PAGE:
Obviously, though, it’s the final phrase which does the work. Those words – THE END OF THE WORLD – allude to a lot of things:

  • To the hospital’s remote location,
  • To murder: for a number of the characters in the book, this story really does bring about the end of the world
  • To Fiona: for her, this case does almost spell the end of the world, because of her mental vulnerability,
  • To the situation of the special forces veterans themselves: when they were sent to this place, and with no prospect of release, their lives were effectively ended.

Now obviously, the words in the title alone don’t convey all that. But there’s a limit to what any title can ever do. And a pitch, remember, is there to prompt further investigation. Nothing more. So if someone is intrigued by the book cover and title combo, all we want them to do next is explore the blurb. That’s where the pitch can start to expand from mere hints to a fuller presentation of what the book offers.

More of all that in another email.

Oh yes, and I did just want to say that the whole Write with Jericho / Feedback Friday thing is being intensely brilliant. We launched the current course as a bit of an experiment but the level of engagement has been just fabulous. We’re going to do more and go bigger. If you’re already a Premium Member, then do get stuck in. If not – well, do think about joining us for our next big course.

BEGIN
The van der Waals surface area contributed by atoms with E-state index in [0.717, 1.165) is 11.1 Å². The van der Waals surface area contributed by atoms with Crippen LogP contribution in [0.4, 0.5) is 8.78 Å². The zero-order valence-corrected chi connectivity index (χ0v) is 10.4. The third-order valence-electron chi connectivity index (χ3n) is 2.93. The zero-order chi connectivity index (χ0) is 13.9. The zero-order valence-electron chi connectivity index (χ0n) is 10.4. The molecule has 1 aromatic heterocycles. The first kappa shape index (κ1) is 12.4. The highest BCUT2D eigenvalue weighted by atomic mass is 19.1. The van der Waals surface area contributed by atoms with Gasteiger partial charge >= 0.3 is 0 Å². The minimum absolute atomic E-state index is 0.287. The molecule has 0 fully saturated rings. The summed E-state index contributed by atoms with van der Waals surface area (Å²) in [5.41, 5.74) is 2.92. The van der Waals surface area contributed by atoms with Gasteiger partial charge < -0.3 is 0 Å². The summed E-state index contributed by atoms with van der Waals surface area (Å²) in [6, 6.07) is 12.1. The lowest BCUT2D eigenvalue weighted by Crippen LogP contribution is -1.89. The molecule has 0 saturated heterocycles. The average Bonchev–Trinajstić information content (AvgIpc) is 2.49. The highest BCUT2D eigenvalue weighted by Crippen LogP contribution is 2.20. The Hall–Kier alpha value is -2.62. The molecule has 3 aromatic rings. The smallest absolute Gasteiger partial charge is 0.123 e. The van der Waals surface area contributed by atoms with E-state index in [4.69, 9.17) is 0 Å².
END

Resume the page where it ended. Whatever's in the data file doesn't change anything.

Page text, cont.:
Feedback Friday

Write with Jericho Week #5 / Character

If you’ve registered for the course, you’ll already have received the course material.

If you’re a Premium Member and you haven’t registered, you can find the course material here. You can register yourself, for free, to get the same material by email.

If you’re not a Premium Member, and want to be, here’s what you need to do next.

Whether or not you are a Premium Member, I’d love you to participate.

A difficult one this, just because character is something that expands and finds its range over the course of 100,000 words. Trying to find a passage of c. 350 words that does everything in one place is definitely a bit artificial. I’m a decent character-writer myself but would struggle to find a single passage that displayed everything in one place.

That said, here’s the exercise.

Choose a passage of (absolutely max) 350 words, which shows off your character as being fully alive. Some of the questions we’re interested in is whether your character feels:

  • Distinctive (not clichéd)?
  • Lifelike?
  • Multidimensional?
  • In a nest of relationships?
  • In the physical world?
  • Has a full set of emotions?
  • Coherent?
  • Surprising?

Choose ONE passage, to a maximum of 350 words, and share it. Please also include:



Brief context for your passage, including why you like it and what your doubts might be.

Remember always to give feedback on other people’s work while you are there. Can I ask that you offer at least 5 comments on other people’s work? That way, you put out good juju and good juju will surely seek you out.

That’s it from me. Share yours here as a ‘New Discussion’ and include a sensible title, eg: ‘Voice Task, Option X, [Title of your WIP]’. Also, if you’re looking for some top tips to help you search Townhouse better, take a look at this thread.

Til soon.